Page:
I’ve had my fair of jobs that required me to wear a uniform, starting with my very first official job at Burger King. I still remember the stiff and scratchy navy blue pants, the chunky black orthopedic sneakers, the visor that did nothing to keep all the grease out of my hair, and the polo. The heavy, ill-fitting polo shirt. Polo shirts that are three sizes too large seem to be the unifying factor of all jobs in my life that required a uniform. I don’t understand why uniform manufacturers seem to think the minimum weight for anyone in a job that requires a uniform is 150 pounds, but that seems to be about the weight that aligns with the smallest size polo available. Besides Burger King, these jobs also subjected me to this fashion crime.
- Burger King
- Apple Tree 6 Movie Theater
- Darien Lake Theme Park
- Perkins Restaurant
- Domino’s Pizza
- Bedore Tours
I had a few other jobs that had attire guidelines but not official uniforms. Like jobs that said employees had to wear a white shirt, black pants, and black shoes, but within those guidelines we were allowed to buy whatever we liked. In Honduras at Atlantic Bilingual School, we teachers were required to wear white tops and gray bottoms, a fact no one told me until after I arrived. This left me scrambling to find some clothes in the local markets and I think I probably wore the same outfit for the whole first week I was there.
In Russia, no one would have thought twice about my failure to change my outfit. All my students in Volgograd wore the same clothes for a week straight. Clothes were expensive there, so that was the norm. Still, as an American, it was odd for me to see my 20-something year old female students who were very concerned about their appearance and very much into hairstyles and cosmetics wear the same sweater Monday through Friday, wear a different sweater the next week, and then switch back to the first sweater the third week. I never commented on this to them, of course, but that didn’t stop them from commenting on my and my roommate’s ugly American shoes. Russian women have an superhero-esque ability to walk down in four-inch heels down a sidewalk covered in a two-inch thick layer of ice. My roommate and I wore flats exclusively. I know, unbelievable, right? Not giving in to the very real possibility of a broken ankle for the sake of fashion?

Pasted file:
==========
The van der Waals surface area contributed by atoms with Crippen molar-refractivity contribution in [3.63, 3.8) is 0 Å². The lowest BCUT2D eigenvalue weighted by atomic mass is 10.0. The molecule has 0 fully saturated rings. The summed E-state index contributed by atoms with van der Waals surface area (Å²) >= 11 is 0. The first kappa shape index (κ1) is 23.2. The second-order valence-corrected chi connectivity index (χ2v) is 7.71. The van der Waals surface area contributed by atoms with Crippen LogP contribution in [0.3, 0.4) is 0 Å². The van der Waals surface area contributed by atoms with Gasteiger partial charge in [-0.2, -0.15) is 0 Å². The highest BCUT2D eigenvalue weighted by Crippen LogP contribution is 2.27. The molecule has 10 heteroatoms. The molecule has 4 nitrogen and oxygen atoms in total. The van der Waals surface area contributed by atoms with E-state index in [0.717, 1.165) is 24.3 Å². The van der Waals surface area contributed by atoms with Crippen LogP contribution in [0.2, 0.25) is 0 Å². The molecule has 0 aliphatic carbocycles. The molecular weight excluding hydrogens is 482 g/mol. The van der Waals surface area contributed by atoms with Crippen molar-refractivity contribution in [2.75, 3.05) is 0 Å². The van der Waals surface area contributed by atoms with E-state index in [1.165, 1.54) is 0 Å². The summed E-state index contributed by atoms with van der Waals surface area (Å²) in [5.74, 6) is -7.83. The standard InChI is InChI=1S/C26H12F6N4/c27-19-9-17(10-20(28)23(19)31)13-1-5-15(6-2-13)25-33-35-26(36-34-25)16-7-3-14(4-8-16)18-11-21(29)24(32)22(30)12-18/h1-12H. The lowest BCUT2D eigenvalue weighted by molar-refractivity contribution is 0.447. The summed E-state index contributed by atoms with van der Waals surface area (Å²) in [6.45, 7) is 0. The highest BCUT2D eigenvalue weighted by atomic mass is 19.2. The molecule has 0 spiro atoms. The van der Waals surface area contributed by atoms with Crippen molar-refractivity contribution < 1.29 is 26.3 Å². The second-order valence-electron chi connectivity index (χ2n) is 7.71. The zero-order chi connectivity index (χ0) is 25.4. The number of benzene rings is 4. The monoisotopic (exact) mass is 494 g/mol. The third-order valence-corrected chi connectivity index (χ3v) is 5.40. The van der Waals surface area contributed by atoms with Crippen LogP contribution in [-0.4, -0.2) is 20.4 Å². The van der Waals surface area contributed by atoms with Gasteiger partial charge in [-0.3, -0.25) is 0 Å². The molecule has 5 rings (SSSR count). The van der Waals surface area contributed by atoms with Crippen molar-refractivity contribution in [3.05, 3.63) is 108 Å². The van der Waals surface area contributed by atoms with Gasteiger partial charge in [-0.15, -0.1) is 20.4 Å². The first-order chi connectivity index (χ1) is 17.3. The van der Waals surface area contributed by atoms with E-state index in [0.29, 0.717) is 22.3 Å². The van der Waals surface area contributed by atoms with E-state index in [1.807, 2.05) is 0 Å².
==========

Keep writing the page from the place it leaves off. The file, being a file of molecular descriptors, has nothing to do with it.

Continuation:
Then, in my thirties I had a two year foray into the big-company office environment and experienced the magic of Casual Fridays. Woo-hoo! Kind of sad when being able to wear jeans to work once a week is a Really Big Deal. Still, business casual beats those horrible polos any day of the week.
And now I work from home four days a week, which means my uniform is sweatpants, yoga pants, or running shorts, depending on the temperature and whether my partner is home as well or travelling on business. When he’s gone, there are some days my outfit ventures into serious bag lady territory. But when I do go into the office on Wednesdays, I often dress up. I work with a bunch of guys whose uniform is a t-shirt and jeans but I like dressing up. It’s fun when no one forces you to. And other days when I’m feeling more casual, I wear a shirt with the company name and logo on it. But that’s only because it’s not a polo and it actually fits me quite nicely.
What else are people writing in the A to Z Blog Challenge? Check out today’s featured blog, sponsored by the letter U: Unicorn Bell. A nice site for writers with some great links, including this one to a descriptive thesaurus collection.